The U.S. International Trade Commission (USITC) has launched an investigation to assess the probable economic effect of allowing products from the world’s least-developed countries (LDCs) to enter the United States free of all duties and quotas. The investigation, “Probable Economic Effect of Providing Duty-Free, Quota-Free Treatment for Imports from Least-Developed Countries, 2012 Report,” was requested by the U.S. Trade Representative (USTR) in a letter dated June 16, 2011.
As requested, the USITC, an independent, nonpartisan, fact-finding federal agency, will provide advice to the USTR as to the probable economic effect of providing duty-free, quota-free treatment for imports from LDCs on industries in the United States producing like or directly competitive products, consumers, imports under U.S. preference programs, and imports from U.S. free trade agreement (FTA) partners. The investigation will cover each article in chapters 1 through 97 of the Harmonized Tariff Schedule (HTS) of the United States for which U.S. tariffs or tariff-rate quotas remain, taking into account preferential tariff treatments currently being provided. The USITC’s advice will be based on 2010 HTS nomenclature, trade and tariff rate data. The USITC will also, to the extent possible, evaluate the articles in chapters 50 through 63 of the HTS to identify products not currently imported from LDCs for which imports could potentially increase, and the possible effect of trade diversion on U.S. imports from countries with which the United States has FTAs or preferential trade programs, including countries to which the United States is a major exporter of yarns and fabrics.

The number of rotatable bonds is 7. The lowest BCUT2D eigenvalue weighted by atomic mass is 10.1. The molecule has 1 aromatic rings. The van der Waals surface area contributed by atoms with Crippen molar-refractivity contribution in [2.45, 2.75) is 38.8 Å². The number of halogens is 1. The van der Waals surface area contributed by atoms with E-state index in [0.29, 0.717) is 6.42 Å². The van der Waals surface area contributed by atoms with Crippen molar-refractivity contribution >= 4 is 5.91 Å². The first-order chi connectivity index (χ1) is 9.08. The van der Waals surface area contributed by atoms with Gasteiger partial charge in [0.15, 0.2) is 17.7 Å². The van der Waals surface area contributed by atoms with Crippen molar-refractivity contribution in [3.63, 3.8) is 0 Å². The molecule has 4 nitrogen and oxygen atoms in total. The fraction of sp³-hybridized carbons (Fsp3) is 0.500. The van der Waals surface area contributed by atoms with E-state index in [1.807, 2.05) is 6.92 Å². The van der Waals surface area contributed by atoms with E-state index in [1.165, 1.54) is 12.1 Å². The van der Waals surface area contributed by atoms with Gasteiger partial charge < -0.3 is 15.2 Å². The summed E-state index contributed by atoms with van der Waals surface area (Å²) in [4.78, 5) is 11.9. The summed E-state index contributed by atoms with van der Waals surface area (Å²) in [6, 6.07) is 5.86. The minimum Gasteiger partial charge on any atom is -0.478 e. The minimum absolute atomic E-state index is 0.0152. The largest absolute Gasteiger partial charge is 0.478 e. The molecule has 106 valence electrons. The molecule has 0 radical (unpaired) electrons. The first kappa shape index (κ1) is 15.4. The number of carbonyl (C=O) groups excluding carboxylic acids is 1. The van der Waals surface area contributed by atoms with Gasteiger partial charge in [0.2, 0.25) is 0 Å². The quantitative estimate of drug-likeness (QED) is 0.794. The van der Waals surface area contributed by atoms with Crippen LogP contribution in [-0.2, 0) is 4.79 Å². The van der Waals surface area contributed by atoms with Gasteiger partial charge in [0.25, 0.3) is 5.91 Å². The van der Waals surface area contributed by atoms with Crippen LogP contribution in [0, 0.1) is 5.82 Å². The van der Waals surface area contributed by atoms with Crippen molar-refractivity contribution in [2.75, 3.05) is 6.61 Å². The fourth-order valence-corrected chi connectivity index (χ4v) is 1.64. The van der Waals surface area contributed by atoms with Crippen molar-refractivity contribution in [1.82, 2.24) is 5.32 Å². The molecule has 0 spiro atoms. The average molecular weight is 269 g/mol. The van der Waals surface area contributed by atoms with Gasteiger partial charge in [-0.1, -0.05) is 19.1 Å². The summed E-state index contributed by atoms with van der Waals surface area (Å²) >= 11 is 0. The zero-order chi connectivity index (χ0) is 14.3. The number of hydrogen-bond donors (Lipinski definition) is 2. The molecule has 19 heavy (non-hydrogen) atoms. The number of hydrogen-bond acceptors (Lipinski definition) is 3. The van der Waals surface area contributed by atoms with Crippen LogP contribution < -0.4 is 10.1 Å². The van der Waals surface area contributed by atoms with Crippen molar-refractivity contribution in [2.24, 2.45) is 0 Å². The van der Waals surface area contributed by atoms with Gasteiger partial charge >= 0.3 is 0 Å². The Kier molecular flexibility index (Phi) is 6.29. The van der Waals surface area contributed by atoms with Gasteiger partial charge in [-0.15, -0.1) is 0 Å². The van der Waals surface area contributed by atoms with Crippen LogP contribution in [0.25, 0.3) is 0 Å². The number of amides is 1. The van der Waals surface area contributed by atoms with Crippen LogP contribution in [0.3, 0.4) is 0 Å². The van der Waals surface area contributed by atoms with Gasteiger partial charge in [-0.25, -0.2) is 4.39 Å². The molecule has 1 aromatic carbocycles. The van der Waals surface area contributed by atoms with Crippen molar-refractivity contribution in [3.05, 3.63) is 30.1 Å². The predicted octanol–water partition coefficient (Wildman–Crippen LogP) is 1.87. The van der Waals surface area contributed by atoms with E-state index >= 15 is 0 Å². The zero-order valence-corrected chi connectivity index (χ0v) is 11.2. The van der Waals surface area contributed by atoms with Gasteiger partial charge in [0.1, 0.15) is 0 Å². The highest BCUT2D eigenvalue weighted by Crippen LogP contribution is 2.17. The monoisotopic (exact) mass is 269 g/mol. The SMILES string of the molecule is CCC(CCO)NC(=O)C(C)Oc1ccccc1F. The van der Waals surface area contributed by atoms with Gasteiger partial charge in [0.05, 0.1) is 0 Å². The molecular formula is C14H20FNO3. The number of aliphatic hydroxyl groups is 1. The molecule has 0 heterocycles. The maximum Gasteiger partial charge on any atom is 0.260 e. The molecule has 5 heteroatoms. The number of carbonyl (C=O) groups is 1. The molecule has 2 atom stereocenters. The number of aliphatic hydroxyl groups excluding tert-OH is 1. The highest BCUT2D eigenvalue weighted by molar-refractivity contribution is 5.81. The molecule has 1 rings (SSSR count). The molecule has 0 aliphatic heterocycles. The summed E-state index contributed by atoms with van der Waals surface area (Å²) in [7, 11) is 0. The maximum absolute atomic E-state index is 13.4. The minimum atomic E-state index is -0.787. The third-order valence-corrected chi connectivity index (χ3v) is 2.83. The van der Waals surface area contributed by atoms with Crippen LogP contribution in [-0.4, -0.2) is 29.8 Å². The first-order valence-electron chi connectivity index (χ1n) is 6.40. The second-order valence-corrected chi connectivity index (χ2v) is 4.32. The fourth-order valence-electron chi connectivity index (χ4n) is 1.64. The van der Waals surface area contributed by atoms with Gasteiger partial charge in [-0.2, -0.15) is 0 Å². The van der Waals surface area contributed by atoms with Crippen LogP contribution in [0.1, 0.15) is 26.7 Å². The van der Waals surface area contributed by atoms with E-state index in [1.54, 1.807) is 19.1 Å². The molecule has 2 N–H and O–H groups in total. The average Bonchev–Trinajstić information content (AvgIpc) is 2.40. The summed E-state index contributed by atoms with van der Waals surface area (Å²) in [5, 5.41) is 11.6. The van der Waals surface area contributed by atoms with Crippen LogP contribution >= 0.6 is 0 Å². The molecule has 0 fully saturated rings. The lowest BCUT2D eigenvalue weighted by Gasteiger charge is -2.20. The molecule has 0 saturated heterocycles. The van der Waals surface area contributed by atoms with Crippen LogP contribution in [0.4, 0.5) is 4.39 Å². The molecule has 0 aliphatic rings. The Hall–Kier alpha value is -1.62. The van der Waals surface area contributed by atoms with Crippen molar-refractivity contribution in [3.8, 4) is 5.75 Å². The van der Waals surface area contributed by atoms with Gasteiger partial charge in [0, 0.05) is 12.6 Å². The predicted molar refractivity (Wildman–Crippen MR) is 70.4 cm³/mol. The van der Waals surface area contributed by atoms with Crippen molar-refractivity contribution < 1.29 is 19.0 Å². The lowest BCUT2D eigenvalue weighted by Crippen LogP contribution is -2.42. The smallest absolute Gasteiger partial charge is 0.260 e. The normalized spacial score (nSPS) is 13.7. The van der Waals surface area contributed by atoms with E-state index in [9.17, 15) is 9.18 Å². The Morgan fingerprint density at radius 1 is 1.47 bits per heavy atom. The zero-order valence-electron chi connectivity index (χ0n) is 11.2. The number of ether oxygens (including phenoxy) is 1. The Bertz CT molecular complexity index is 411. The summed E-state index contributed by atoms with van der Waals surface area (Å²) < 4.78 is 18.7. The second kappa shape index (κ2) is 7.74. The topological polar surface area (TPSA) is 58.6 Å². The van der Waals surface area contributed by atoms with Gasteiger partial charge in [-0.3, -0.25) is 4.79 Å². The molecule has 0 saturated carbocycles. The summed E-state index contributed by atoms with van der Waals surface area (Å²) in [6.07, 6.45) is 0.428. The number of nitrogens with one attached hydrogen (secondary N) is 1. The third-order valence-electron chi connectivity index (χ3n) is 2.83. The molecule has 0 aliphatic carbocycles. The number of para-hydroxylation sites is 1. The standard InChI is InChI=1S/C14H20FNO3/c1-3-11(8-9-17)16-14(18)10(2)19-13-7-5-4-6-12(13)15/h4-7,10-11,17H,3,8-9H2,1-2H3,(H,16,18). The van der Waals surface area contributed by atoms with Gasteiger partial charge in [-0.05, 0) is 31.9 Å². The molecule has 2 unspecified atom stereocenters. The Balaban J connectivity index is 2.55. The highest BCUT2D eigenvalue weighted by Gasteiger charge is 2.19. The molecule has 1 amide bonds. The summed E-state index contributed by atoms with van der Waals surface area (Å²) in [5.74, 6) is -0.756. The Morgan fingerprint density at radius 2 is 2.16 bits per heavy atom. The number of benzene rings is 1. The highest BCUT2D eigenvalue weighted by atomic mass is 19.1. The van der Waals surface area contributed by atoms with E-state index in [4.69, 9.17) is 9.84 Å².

The USITC expects to submit its confidential report to the USTR by February 16, 2012. No public hearings will be held, but written submissions for the record are welcomed. One original and 14 copies should be addressed to the Secretary, U.S. International Trade Commission, 500 E Street SW, Washington, DC 20436, no later than 5:15 p.m. on September 16, 2011. All written submissions, except for confidential business information, will be available for public inspection.